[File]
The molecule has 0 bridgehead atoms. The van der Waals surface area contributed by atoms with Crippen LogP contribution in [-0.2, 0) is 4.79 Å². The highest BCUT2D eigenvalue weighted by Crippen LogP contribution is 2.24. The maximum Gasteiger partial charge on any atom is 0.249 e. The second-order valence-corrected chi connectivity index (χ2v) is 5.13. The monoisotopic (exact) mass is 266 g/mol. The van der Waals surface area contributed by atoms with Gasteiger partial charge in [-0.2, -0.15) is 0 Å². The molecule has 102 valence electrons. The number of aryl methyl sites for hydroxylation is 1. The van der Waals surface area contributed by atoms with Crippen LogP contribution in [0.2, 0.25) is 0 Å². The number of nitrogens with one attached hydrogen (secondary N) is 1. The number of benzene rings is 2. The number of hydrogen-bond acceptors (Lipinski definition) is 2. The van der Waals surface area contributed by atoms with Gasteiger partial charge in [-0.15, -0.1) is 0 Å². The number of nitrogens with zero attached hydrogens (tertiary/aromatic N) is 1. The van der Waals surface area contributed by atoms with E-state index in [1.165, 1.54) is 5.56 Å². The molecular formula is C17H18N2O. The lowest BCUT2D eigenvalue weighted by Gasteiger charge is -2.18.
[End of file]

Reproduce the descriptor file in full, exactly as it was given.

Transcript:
The molecule has 0 bridgehead atoms. The van der Waals surface area contributed by atoms with Crippen LogP contribution in [-0.2, 0) is 4.79 Å². The highest BCUT2D eigenvalue weighted by Crippen LogP contribution is 2.24. The maximum Gasteiger partial charge on any atom is 0.249 e. The second-order valence-corrected chi connectivity index (χ2v) is 5.13. The monoisotopic (exact) mass is 266 g/mol. The van der Waals surface area contributed by atoms with Gasteiger partial charge in [-0.2, -0.15) is 0 Å². The molecule has 102 valence electrons. The number of aryl methyl sites for hydroxylation is 1. The van der Waals surface area contributed by atoms with Crippen LogP contribution in [0.2, 0.25) is 0 Å². The number of nitrogens with one attached hydrogen (secondary N) is 1. The number of benzene rings is 2. The number of hydrogen-bond acceptors (Lipinski definition) is 2. The van der Waals surface area contributed by atoms with Gasteiger partial charge in [-0.15, -0.1) is 0 Å². The number of nitrogens with zero attached hydrogens (tertiary/aromatic N) is 1. The van der Waals surface area contributed by atoms with E-state index in [1.165, 1.54) is 5.56 Å². The molecular formula is C17H18N2O. The lowest BCUT2D eigenvalue weighted by Gasteiger charge is -2.18.